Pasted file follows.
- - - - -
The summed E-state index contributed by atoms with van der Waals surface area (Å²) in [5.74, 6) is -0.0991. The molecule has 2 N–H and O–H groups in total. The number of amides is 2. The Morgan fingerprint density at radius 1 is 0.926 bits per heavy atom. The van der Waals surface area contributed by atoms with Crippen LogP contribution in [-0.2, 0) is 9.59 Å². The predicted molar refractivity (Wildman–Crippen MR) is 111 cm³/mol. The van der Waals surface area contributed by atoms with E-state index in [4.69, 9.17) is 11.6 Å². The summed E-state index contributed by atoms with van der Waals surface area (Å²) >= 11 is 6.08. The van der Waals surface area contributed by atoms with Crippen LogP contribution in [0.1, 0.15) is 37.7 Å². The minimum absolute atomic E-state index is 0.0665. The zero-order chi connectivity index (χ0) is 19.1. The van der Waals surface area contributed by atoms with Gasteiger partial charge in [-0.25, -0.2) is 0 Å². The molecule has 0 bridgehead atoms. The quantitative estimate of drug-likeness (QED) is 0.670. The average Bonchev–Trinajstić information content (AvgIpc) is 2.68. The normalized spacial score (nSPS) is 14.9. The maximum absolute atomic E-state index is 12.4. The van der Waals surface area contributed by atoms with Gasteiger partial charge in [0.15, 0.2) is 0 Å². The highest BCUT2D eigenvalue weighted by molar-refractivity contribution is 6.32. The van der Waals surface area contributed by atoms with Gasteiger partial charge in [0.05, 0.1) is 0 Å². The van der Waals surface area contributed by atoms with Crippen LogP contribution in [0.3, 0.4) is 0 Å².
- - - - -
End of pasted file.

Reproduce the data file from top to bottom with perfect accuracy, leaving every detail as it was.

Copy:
The summed E-state index contributed by atoms with van der Waals surface area (Å²) in [5.74, 6) is -0.0991. The molecule has 2 N–H and O–H groups in total. The number of amides is 2. The Morgan fingerprint density at radius 1 is 0.926 bits per heavy atom. The van der Waals surface area contributed by atoms with Crippen LogP contribution in [-0.2, 0) is 9.59 Å². The predicted molar refractivity (Wildman–Crippen MR) is 111 cm³/mol. The van der Waals surface area contributed by atoms with E-state index in [4.69, 9.17) is 11.6 Å². The summed E-state index contributed by atoms with van der Waals surface area (Å²) >= 11 is 6.08. The van der Waals surface area contributed by atoms with Crippen LogP contribution in [0.1, 0.15) is 37.7 Å². The minimum absolute atomic E-state index is 0.0665. The zero-order chi connectivity index (χ0) is 19.1. The van der Waals surface area contributed by atoms with Gasteiger partial charge in [-0.25, -0.2) is 0 Å². The molecule has 0 bridgehead atoms. The quantitative estimate of drug-likeness (QED) is 0.670. The average Bonchev–Trinajstić information content (AvgIpc) is 2.68. The normalized spacial score (nSPS) is 14.9. The maximum absolute atomic E-state index is 12.4. The van der Waals surface area contributed by atoms with Gasteiger partial charge in [0.15, 0.2) is 0 Å². The highest BCUT2D eigenvalue weighted by molar-refractivity contribution is 6.32. The van der Waals surface area contributed by atoms with Gasteiger partial charge in [0.05, 0.1) is 0 Å². The van der Waals surface area contributed by atoms with Crippen LogP contribution in [0.3, 0.4) is 0 Å².